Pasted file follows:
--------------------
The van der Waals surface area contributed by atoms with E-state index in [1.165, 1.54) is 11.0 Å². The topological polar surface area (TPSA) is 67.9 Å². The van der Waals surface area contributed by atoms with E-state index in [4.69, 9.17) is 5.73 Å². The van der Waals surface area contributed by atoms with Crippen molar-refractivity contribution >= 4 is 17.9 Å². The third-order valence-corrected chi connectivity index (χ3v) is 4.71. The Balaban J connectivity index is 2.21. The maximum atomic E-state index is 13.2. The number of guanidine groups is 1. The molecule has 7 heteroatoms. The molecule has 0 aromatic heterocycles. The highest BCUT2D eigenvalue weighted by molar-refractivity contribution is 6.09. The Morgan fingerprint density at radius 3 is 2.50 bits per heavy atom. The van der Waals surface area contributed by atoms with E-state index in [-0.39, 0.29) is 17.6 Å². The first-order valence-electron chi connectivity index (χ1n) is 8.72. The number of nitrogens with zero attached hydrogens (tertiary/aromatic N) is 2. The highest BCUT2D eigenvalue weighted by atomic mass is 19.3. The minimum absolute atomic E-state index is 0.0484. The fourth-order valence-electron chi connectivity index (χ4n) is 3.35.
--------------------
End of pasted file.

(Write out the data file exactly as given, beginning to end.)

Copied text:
The van der Waals surface area contributed by atoms with E-state index in [1.165, 1.54) is 11.0 Å². The topological polar surface area (TPSA) is 67.9 Å². The van der Waals surface area contributed by atoms with E-state index in [4.69, 9.17) is 5.73 Å². The van der Waals surface area contributed by atoms with Crippen molar-refractivity contribution >= 4 is 17.9 Å². The third-order valence-corrected chi connectivity index (χ3v) is 4.71. The Balaban J connectivity index is 2.21. The maximum atomic E-state index is 13.2. The number of guanidine groups is 1. The molecule has 7 heteroatoms. The molecule has 0 aromatic heterocycles. The highest BCUT2D eigenvalue weighted by molar-refractivity contribution is 6.09. The Morgan fingerprint density at radius 3 is 2.50 bits per heavy atom. The van der Waals surface area contributed by atoms with E-state index in [-0.39, 0.29) is 17.6 Å². The first-order valence-electron chi connectivity index (χ1n) is 8.72. The number of nitrogens with zero attached hydrogens (tertiary/aromatic N) is 2. The highest BCUT2D eigenvalue weighted by atomic mass is 19.3. The minimum absolute atomic E-state index is 0.0484. The fourth-order valence-electron chi connectivity index (χ4n) is 3.35.